Just a month ago, Palestinian President Yasser Arafat appeared to be losing his grip on power, looking weak as rumors swirled that he was near death. His new prime minister was challenging him and an Israeli threat to "remove" him hung over his head.
Now, the ultimate political survivor is back on top, looking healthy after putting his prime minister in his place, keeping a firm hold over the Palestinian government and rebuffing US and Israeli efforts to push him aside.
The Palestinian's leader's rapid resurgence will likely frustrate efforts to resuscitate the US-backed "road map" peace plan, which envisioned an end to violence and the creation of a Palestinian state by 2005, but stalled amid bloodshed and political maneuvering.
Both sides failed to meet their obligations -- Palestinian action against militants and an Israeli set-tlement freeze.
Arafat has consistently avoided confrontation with armed groups, said Dore Gold, an adviser to Israeli Prime Minister Ariel Sharon.
"To expect all of a sudden that Yasser Arafat will join the war on terrorism is to expect a conversion that nobody believes is going to occur," Gold said. "This just represents a major roadblock to the road map."
Hassan Khreishe, a Palestinian legislator, worried that Israel and the US would shun the Palestinian Cabinet, which was hand-picked by Arafat in a show of power. The Cabinet was announced Sunday and is to face a parliamentary vote of confidence tomorrow.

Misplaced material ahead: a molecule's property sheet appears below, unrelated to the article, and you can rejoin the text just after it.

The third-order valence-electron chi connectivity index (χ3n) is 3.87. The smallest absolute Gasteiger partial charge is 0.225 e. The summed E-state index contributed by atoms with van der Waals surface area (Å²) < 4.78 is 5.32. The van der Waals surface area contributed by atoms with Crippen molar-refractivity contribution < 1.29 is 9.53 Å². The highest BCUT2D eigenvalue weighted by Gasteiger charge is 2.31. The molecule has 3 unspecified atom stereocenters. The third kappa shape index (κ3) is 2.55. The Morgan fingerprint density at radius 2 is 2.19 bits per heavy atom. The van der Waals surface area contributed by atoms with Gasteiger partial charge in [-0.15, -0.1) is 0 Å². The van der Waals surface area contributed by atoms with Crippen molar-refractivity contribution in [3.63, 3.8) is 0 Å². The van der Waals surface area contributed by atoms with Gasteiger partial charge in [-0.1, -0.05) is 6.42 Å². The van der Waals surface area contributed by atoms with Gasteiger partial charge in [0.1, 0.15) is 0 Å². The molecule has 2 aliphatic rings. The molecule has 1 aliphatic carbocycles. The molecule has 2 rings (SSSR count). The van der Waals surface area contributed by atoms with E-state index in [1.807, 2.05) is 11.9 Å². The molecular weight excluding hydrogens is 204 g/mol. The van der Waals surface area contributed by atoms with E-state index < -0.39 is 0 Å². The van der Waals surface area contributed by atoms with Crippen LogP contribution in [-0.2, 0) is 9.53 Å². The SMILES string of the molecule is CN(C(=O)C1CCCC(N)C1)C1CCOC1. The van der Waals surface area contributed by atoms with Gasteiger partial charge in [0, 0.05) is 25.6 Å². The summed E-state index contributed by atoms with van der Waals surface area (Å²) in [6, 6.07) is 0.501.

"This is Yasser Arafat's government," said Khreishe, a frequent critic of the Palestinian leader. "He chose it just to send a message to the world that Yasser Arafat is the decision maker here."
However, Israel stopped short of declaring a boycott. Israel will judge the new Palestinian government on its performance, Gold said.
The US and Israel, accusing Arafat of promoting terror attacks and refusing to deal with them, had pressured the Palestinians to create the office of prime minister. The intent was to shave off some of Arafat's power and eventually force him out of the picture.
The first prime minister, Mahmoud Abbas, resigned in September after just four months in office after tussling with Arafat over control of the Palestinian security forces.
His successor, Ahmed Qureia, was drawn into the same struggle, apparently realizing that he would have little success on the job without command of security. He sought to consolidate the eight branches of the security forces under General Nasser Yousef, his candidate for interior minister.
Resisting efforts to weaken him, Arafat played for time. Yousef handed Arafat an excuse to reject him when he refused to take part in a swearing-in ceremony -- conducted by Arafat -- of an emergency Cabinet. Yousef said the temporary Cabinet, appointed by Arafat decree, was invalid. Arafat turned his opposition to Yousef, who had surprised him by seeking broad powers, into something personal, now insisting that the general not serve in a new government.
Arafat's fortunes changed dra-matically just within a month. Last month, he had appeared ill and dazed in public, his eyes rheumy and his skin pale and clammy. Rumors circulated he had stomach cancer or suffered a mild heart attack.
However, he recovered from what his aides said was just a bad case of stomach flu. Israel's threats in September to "remove" him -- suggesting either expulsion or assassination -- boosted his sagging popularity at home, with one recent poll showing 50 percent of Palestinians supported him, up from 35 percent in June.